but, to answer the original question, if it's just a 24 bit DAC, and it does not upsample the data, then the last 8 bits will just be filled in with zeroes, as Aball mentioned in the first reply.
but, to answer the original question, if it's just a 24 bit DAC, and it does not upsample the data, then the last 8 bits will just be filled in with zeroes, as Aball mentioned in the first reply.

Exactly. Thanks to Jason for clarifying completely.

Dither is used when decreasing bit depth and not really directly related to the original question (but important in making a 16 bit CD from higher bit studio recordings using Sony SBM or other dither techniques)

So the extra bits of a 24 bit DAC playing 16 bit CD data only help improve performance when PROCESSING the signal, such as upsampling and EQ adjustments. It does not improve the dynamic range of the original 16 bit CD data. A higher accuracy (24 bit DAC versus 16 bit DAC) will reduce artifacts from "rounding/truncation" in the processing. (Upsampling 44.1 Khz data being a processing step).

This is not to be confused with the inherent benefits of upsampling itself, which allow for better output filtering of the out of band noise with less artifacts on the in band signal. Another processing step that is often done both digitally and with an analog filter.

See Nika Aldrich, "Digital Audio Explained" fot the Audio Engineer for more details.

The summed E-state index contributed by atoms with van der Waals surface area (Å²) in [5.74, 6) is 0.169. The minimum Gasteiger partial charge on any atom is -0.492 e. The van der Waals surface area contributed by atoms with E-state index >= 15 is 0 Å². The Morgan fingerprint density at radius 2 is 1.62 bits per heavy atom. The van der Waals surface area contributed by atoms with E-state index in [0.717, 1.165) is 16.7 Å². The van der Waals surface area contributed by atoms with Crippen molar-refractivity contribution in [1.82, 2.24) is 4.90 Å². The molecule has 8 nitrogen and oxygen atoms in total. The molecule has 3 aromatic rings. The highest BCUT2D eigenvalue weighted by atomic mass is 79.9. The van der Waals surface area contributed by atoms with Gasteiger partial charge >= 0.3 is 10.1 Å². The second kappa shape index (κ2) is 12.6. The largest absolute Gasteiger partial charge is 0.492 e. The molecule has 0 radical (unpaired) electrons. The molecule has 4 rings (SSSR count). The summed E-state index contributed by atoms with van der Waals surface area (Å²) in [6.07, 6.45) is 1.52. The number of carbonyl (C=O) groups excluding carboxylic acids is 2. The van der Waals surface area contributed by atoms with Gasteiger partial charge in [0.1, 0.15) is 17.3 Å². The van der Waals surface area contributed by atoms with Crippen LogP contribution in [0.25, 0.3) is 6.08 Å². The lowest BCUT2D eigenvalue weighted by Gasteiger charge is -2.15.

Jason is right on. Thanks for clarifying it.

Arthur
Shadorne wrote:

" So the extra bits of a 24 bit DAC playing 16 bit CD data only help improve performance when PROCESSING the signal, such as upsampling and EQ adjustments. It does not improve the dynamic range of the original 16 bit CD data. A higher accuracy (24 bit DAC versus 16 bit DAC) will reduce artifacts from "rounding/truncation" in the processing. (Upsampling 44.1 Khz data being a processing step)."

I never thought of the truncating process that is surely ocurring during writing on a CD down to 16/44.1Khz from original 24/96 khz recording. It seems the increased word length and upsampling is trying to 'simulate' the Original signal that was truncated. Very interesting!!

Am I interpreting correctly?
Do any of the chip manufacturers even currently make 16bit chips for audio use?
I believe that the Consonance "Linear" CD Players use a 16 bit/non oversampling DAC
My understanding is that the extra bits are to increase the accuracy of the most significant bit since a 16-bit converter cannot, in practice, do a 100% linear conversion.
Transnova is correct. I have the Consonance CD Linear and it is a 16 bit, non
oversampling/upsampling (unless you punch in the 88.2 option) with no op-amps and most importantly, no digital filter to mess up the sound.
I know this will sound lame but it seems to me that when you increase the bits, its like tracing over and over on an original drawing.
Sure, it will be 'like' the original drawing, but now you have a bolder line that creates its own version of the original, while at the same time masking/destroying the subtle clues and character of the original. Hence, a 'bolder' bass, 'sparkling' highs, and a somewhat bland middle as it 'guesses' where the lines should be drawn.
I was told that when you go up to (what was it?) 20 or 24 bits, it akin to having a reference point every nine inches from LA to NY.
Sounds like overkill to me when all one had to do was remove the digial filter and properly implement 16 bits as intended.
Don't want to start a firestorm here but its my take and I love the sound.